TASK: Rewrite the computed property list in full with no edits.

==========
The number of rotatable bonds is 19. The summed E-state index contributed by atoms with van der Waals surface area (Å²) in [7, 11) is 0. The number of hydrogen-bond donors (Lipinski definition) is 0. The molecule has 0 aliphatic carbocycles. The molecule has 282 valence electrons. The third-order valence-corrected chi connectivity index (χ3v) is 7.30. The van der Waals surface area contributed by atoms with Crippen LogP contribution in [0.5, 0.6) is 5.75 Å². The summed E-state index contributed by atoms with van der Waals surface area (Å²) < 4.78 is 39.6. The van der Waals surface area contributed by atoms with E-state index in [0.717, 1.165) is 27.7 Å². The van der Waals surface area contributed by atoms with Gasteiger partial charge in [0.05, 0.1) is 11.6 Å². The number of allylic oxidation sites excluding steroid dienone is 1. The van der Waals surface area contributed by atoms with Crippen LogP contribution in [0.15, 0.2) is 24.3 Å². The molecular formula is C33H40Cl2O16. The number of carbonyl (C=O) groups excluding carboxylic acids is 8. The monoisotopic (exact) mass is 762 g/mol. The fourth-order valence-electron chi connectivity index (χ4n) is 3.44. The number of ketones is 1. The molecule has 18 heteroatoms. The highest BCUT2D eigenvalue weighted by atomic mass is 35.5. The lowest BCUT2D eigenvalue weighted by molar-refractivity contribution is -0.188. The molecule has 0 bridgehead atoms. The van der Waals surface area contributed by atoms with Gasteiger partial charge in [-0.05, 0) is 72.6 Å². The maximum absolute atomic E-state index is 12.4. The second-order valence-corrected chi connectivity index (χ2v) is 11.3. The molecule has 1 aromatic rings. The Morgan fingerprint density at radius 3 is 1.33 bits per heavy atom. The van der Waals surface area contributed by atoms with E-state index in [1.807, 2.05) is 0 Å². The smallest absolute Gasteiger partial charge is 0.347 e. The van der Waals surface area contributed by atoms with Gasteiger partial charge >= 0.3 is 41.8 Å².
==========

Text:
The number of rotatable bonds is 19. The summed E-state index contributed by atoms with van der Waals surface area (Å²) in [7, 11) is 0. The number of hydrogen-bond donors (Lipinski definition) is 0. The molecule has 0 aliphatic carbocycles. The molecule has 282 valence electrons. The third-order valence-corrected chi connectivity index (χ3v) is 7.30. The van der Waals surface area contributed by atoms with Crippen LogP contribution in [0.5, 0.6) is 5.75 Å². The summed E-state index contributed by atoms with van der Waals surface area (Å²) < 4.78 is 39.6. The van der Waals surface area contributed by atoms with E-state index in [0.717, 1.165) is 27.7 Å². The van der Waals surface area contributed by atoms with Gasteiger partial charge in [0.05, 0.1) is 11.6 Å². The number of allylic oxidation sites excluding steroid dienone is 1. The van der Waals surface area contributed by atoms with Crippen LogP contribution in [0.15, 0.2) is 24.3 Å². The molecular formula is C33H40Cl2O16. The number of carbonyl (C=O) groups excluding carboxylic acids is 8. The monoisotopic (exact) mass is 762 g/mol. The fourth-order valence-electron chi connectivity index (χ4n) is 3.44. The number of ketones is 1. The molecule has 18 heteroatoms. The highest BCUT2D eigenvalue weighted by atomic mass is 35.5. The lowest BCUT2D eigenvalue weighted by molar-refractivity contribution is -0.188. The molecule has 0 bridgehead atoms. The van der Waals surface area contributed by atoms with Gasteiger partial charge in [-0.05, 0) is 72.6 Å². The maximum absolute atomic E-state index is 12.4. The second-order valence-corrected chi connectivity index (χ2v) is 11.3. The molecule has 1 aromatic rings. The Morgan fingerprint density at radius 3 is 1.33 bits per heavy atom. The van der Waals surface area contributed by atoms with E-state index in [1.807, 2.05) is 0 Å². The smallest absolute Gasteiger partial charge is 0.347 e. The van der Waals surface area contributed by atoms with Gasteiger partial charge >= 0.3 is 41.8 Å².